“UnChristian and UnEnglish”: Reading Susanna Clarke’s Jonathan Strange and Mr. Norrell

Welcome back to our re-read of Jonathan Strange and Mr. Norrell. For the month of August, we’re looking at chapters 57-64, wherein magic returns to England.

Recap

Stuck within the darkness in Venice, Strange reaches out to his brother-in-law, Henry Woodhope. Woodhope, upset by letters that say Arabella is still alive, goes to Norrell for advice. Norrell uses these letters to discredit his former student.

Meanwhile, Lascelles sends the impoverished Drawlight to Italy to collect information. While there, Drawlight is confronted by Strange and given three messages to deliver. To Childermass, the truth of Arabella and Lady Pole’s captivity (with Lady Pole’s finger). To all the magicians of England, the alliances with tree, stone, sky, and water that Uskglass established are still active. To Norrell, that he is coming back to England.

Flora Graysteel encounters Strange one last time and is given guardianship over a mysterious mirror. Norrell is called to account by Lord Liverpool for magic spontaneously performed by untrained personages all over England, who claim that the stones and sky tell them what to do. Lascelles intercepts Drawlight and kills him, fearing the security of his position with Norrell. Consequently, Lascelles, Norrell, and Childermass retreat to Hurtfew Abbey, Norrell’s country home. There, Childermass and Lascelles quarrel, and Childermass leaves Norrell’s service. Childermass, having recovered Lady Pole’s finger from Lascelles, returns it to her and she finds herself finally and fully back in England.

And Norrell finds himself visited by Strange at last.

Response

These chapters drive home the examination of English nationalism in the text and ask us to question how nationalism gets tied up with other identities—religious, for one.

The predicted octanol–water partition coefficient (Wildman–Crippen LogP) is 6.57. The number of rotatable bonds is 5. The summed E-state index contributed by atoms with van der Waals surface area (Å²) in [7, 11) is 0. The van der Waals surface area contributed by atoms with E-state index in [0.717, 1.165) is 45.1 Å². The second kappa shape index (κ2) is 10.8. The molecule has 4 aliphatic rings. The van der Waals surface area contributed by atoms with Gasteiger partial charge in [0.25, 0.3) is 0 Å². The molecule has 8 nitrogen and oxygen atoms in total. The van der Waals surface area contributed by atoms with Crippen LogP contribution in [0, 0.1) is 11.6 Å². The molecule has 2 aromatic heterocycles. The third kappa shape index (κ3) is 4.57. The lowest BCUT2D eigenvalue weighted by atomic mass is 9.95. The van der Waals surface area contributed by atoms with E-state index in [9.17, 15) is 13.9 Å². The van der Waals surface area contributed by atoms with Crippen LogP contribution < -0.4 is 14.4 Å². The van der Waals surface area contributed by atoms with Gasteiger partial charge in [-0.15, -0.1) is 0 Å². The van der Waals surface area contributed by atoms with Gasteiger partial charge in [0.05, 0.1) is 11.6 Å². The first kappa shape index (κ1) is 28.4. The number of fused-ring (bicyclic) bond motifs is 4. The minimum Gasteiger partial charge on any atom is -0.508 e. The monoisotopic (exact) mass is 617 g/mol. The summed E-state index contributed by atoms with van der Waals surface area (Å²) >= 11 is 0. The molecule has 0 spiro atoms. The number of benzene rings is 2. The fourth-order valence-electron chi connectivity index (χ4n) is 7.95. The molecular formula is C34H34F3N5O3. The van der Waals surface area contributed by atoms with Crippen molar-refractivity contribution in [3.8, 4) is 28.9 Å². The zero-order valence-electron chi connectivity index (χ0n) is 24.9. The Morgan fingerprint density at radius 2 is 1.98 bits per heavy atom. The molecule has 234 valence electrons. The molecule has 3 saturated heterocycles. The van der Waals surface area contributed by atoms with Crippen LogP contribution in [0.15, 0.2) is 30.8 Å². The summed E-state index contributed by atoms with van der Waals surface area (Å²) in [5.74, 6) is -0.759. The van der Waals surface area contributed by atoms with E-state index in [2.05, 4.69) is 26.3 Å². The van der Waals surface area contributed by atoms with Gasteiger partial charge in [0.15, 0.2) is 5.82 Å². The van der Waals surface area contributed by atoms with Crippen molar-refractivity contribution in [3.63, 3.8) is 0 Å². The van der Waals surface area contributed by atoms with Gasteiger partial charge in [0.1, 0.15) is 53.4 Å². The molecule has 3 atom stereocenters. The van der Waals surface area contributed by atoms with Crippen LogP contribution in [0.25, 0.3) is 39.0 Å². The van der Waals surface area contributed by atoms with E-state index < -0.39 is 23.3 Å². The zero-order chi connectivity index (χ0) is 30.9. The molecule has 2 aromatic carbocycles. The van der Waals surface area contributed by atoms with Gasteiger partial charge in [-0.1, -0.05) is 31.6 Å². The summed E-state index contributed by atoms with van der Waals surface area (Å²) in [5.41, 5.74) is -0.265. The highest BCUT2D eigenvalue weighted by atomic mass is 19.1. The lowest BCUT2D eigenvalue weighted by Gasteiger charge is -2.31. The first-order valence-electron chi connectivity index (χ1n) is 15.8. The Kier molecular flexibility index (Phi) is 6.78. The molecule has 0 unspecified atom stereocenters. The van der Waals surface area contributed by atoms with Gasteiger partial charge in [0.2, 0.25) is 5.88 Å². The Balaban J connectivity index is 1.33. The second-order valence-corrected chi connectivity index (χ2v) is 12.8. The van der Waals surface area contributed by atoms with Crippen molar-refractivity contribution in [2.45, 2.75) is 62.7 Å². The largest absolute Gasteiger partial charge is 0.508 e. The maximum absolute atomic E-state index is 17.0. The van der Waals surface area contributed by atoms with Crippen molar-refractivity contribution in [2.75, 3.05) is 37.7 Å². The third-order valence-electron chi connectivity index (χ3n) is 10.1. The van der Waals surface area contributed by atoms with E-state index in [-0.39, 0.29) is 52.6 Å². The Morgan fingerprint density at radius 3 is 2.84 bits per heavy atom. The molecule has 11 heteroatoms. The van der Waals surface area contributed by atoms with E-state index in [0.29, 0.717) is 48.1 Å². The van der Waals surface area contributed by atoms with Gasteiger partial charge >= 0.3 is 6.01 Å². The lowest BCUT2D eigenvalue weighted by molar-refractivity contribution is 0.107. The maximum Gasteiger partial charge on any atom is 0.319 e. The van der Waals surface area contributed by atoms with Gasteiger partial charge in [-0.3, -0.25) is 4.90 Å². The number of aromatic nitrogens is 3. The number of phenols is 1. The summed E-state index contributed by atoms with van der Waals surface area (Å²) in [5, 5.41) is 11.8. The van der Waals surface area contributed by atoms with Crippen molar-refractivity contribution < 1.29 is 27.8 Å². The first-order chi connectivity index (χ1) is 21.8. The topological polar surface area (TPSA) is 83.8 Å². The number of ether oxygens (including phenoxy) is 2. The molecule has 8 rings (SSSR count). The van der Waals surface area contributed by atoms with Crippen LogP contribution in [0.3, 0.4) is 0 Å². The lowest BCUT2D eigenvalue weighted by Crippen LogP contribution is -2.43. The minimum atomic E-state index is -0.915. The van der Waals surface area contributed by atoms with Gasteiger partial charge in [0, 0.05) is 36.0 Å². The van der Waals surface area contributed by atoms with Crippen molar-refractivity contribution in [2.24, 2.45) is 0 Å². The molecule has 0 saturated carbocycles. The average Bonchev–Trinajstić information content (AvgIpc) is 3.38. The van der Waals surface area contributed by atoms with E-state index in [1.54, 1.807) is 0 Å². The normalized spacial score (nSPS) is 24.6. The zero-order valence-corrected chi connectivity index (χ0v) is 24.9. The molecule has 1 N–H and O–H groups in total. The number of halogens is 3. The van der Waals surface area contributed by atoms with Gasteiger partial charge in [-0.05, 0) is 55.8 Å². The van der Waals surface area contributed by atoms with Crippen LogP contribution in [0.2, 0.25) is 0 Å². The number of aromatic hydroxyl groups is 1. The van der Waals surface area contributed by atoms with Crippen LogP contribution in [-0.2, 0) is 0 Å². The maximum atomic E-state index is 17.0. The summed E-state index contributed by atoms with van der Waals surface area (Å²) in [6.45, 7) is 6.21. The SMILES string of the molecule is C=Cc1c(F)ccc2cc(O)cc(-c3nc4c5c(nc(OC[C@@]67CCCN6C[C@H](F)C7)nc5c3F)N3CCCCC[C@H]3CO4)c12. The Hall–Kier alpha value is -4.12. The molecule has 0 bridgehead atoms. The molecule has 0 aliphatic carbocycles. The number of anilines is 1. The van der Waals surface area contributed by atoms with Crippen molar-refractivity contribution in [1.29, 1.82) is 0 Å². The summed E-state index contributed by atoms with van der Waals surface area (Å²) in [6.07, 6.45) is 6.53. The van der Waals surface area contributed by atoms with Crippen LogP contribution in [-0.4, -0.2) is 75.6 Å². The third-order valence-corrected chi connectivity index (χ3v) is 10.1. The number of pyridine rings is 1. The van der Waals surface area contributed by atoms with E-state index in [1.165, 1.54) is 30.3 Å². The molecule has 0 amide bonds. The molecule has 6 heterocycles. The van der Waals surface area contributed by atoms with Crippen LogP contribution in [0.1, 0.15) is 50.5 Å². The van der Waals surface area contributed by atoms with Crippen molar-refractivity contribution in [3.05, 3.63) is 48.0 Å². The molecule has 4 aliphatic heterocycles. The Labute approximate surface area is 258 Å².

When Strange needs Drawlight to understand his message about Uskglass’s old alliances with the land, he inundates him with a vision of sorts, one in which “he became England” by embodying the rain, the stones, the waterways of the nation’s landscape. What has been continually repeated throughout the novel becomes explicit and pointed near the end: Strange is trying to resurrect not just any magic, but a particularly English magic.

This nationalism, though, that Strange and other characters exhibit, is inherently flawed. Though scholars debate when British or English nationalism took hold, we can certainly trace its rocky, problematic trajectory to the present day. And Clarke does not flinch away from examining both twenty-first-century and nineteenth-century nationalism simultaneously. Commentary from Stephen Black, for example, on how tired he is of “English arrogance and English malice” should make us pause before celebrating a distinctly English magic. After all, the Graysteels dismiss the Italian language of their hired servants as “dialect words” and Lascelles’s dedication to a toxic masculine idea of honor leads to his own foolhardy attempt to defend “England’s honor” (and his entrapment as the Champion of a fairy castle).

When we find out, then, that John Uskglass himself is regarded as “unChristian” and “unEnglish” by Lascelles, we are faced with a contradiction. Uskglass’s magic both represents England but is also labeled un-English by others who highly value their nationalistic identity. How can we reconcile this? Perhaps by recognizing the link between nationalism and religious identities. Christianity is not English, but certainly English nationalism has incorporated Christianity into itself. And, this portion of the novel reminds us, Christianity has often been wary of folk magics and fairy lore. Uskglass is reputed to have had Lucifer as an ally and we see clergy members suddenly wary of association with Mr. Norrell. This uneasy alliance between England and Fairy is grounded in real conflict of the Middle Ages (see Dr. Richard Firth Green’s research on how ideas of fairy get neutralized by or co-opted into Christian theology). The idea of what England is, then, is constantly shifting. There is no one true England to return to, no matter how much the characters may depend on it.

Uskglass is a walking contradiction, one that threatens our characters’ national allegiances even while they suppose him to be the representation thereof. After all, the fairy roads (the King’s Roads) that appear as magic floods through England are “not like Christian roads” and they “lead everywhere,” part of and yet outside of England. And approaching fairy as a defender of England’s honor does not save you, as Lascelles finds out to his detriment.

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